Sunday, November 22, 2009

Last Sunday of the Church Year

Today marks the last Sunday of the Liturgical Year, celebrated as the Feast of Christ the King in Roman Catholic liturgy. In Pastor Nathan's sermon this morning at Lake Murray, he mentioned "Christ the King" at least twice as he preached on the Davidic Covenant and its relation to the Book of Revelation, which may just have been coincidence, but... ?

I read a little about this special Sunday at in which it reads:
Christ the King Sunday celebrates the all-embracing authority of Christ as King and Lord of the cosmos. Officially called the Feast of Our Lord Jesus Christ the King, it is celebrated on the final Sunday of Ordinary Time, the Sunday before Advent. This year it falls on November 22, 2009.

Basic Facts
Liturgical Color(s): White
Type of Holiday: Solemnity; Holy Day of Obligation
Time of Year: Final Sunday of Ordinary Time (Sunday before Advent)
Duration: One Sunday
Celebrates/Symbolizes: Jesus as King, Messiah, and Lord
Alternate Names: Feast of Our Lord Jesus Christ the King
Scriptural References: Psalm 23; Matthew 25:31-46; 1 Corinthians 15:20-28

The earliest Christians identified Jesus with the predicted Messiah of the Jews. The Jewish word "messiah," and the Greek word "Christ," both mean "anointed one," and came to refer to the expected king who would deliver Israel from the hands of the Romans. Christians believe that Jesus is this expected Messiah. Unlike the messiah most Jews expected, Jesus came to free all people, Jew and Gentile, and he did not come to free them from the Romans, but from sin and death. Thus the king of the Jews, and of the cosmos, does not rule over a kingdom of this world.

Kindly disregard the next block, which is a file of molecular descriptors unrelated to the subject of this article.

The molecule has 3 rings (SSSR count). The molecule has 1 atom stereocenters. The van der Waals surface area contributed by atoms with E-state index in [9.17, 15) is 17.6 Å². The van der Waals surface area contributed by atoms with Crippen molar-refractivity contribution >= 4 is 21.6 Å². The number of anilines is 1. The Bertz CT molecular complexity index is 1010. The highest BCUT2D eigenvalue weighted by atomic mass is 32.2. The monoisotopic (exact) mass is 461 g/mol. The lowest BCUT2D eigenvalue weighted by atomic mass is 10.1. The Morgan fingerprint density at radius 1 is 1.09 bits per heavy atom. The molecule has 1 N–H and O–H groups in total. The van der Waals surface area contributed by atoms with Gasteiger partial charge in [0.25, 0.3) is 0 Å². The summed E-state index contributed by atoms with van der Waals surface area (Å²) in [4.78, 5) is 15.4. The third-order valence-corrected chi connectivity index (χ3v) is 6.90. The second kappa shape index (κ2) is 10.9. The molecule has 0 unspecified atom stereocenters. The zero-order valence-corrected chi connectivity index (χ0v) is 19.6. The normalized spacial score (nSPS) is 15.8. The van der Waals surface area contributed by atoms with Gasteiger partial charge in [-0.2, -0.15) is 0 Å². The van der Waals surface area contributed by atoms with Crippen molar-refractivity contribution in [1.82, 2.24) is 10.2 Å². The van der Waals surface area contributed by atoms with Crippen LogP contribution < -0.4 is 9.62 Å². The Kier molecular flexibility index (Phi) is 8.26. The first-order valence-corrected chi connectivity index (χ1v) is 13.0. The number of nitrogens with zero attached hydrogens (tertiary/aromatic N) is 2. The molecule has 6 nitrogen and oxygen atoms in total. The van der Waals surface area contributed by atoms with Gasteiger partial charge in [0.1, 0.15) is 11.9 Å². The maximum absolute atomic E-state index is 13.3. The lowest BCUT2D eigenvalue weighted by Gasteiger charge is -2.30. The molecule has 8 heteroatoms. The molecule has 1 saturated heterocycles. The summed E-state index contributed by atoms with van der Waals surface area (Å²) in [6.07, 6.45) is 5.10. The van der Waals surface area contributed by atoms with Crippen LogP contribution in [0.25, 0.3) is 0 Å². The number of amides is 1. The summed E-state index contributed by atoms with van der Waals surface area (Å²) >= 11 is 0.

Christians have long celebrated Jesus as Christ, and his reign as King is celebrated to some degree in Advent (when Christians wait for his second coming in glory), Christmas (when "born this day is the King of the Jews"), Holy Week (when Christ is the Crucified King), Easter (when Jesus is resurrected in power and glory), and the Ascension (when Jesus returns to the glory he had with the Father before the world was created). However, [Pope] Pius XI wanted to specifically commemorate Christ as king, and instituted the feast in the Western calendar in 1925.